Celebrity Cruises Removes “Use By” Date Limitations For Existing Future Cruise Credits But Eliminates 25% Bonus On December 31, 2022


Celebrity Cruises has contacted their customers advising them of a change to future cruise credits (FCC) by removing the limitations on dates where a future credit can be used which will now be indefinite.

At the same time, the cruise line is killing the 25% Bonus they offered to customers when choosing the FCC over an outright cash refund though customers can use the existing bonus credits on their balances until the end of the year as initially offered.

This will most certainly make a lot of cruisers happy who chose the option to cancel their cruise voluntarily and received a voucher rather than losing their entire payment per cancellation policy.

Celebrity Cruises informed customers through email about this new feature:

Dear Valued Guest:

It’s the official start to summer and we’re entirely focused on providing the best, much-needed vacations at sea.

We want to ensure that you are able to join us, traveling when you are ready and able to.

That’s why we are so pleased to share with you that, as of today, we are removing redemption and sail-by date parameters from your Future Cruise Credits!
Here are some additional details:

The portion of the FCC value that represents 100% of the cruise fare paid on your original reservation will no longer expire.

The incremental 25% bonus value that was provided will expire on the original expiration date or on 12/31/22, whichever is later.

FCCs remain combinable.

We’ll keep your expiration date in the system as-is, so you know when to use your bonus. Then the day after your current expiration date passes, your credit will be updated to reflect the new value and the never-expiring extension. Your FCCs will be automatically updated to reflect these new terms.

It is our sincere hope that this adjustment provides you full flexibility to book your next Celebrity cruise vacation and from a wider selection of sailings.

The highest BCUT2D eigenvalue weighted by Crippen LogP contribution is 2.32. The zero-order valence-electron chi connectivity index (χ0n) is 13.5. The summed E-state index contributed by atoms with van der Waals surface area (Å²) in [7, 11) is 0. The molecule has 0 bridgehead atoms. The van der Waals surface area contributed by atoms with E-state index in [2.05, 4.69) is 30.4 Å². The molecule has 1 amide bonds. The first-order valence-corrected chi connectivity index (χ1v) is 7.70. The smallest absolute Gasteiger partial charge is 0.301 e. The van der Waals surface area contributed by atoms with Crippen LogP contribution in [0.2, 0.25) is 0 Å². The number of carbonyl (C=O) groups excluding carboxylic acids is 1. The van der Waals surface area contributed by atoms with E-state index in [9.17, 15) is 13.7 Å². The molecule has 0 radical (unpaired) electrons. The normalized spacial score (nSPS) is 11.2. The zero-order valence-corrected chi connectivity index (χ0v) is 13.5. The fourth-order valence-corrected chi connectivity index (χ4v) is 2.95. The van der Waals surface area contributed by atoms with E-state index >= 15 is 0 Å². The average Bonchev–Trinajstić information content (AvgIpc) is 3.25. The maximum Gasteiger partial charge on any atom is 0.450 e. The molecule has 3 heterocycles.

Should you have any questions, please reach out to us here.

This is just one of many ways we are focused on delivering the best experience for you and we can’t wait to welcome you aboard!

Celebrity Cruises

I think this is a fair solution and will also take the workload off the cruise line to deal with these hundreds of thousands (if not millions) of FCC’s with a bunch of different expiration dates. The logistics of that are likely a nightmare to deal with.

Customers who in the past had a cruise canceled by Celebrity and instead of opting for a cash refund chose to get an FCC because they were lured by the promise of an extra 25% on top of the purchase amount might feel miffed that their bonus component is going to expire on December 31st but they shouldn’t be.

It was rather foolish to forego getting all the cash back after cancellation and instead opt for a voucher. Look at what happened to Crystal Cruises that went belly up. Any kind of credit previously issued by them is now worthless.

I love a good deal but over the years I have learned that sometimes it’s better to err on the side of caution and take a full refund whenever I’m eligible for one. Whenever I had a travel plan canceled by the provider during the pandemic I always requested a refund and if they weren’t forthcoming I initiated a chargeback with the credit card company.

Interestingly, Royal Caribbean (the mother company of Celebrity) had a totally different approach and that isn’t quite as customer-centric.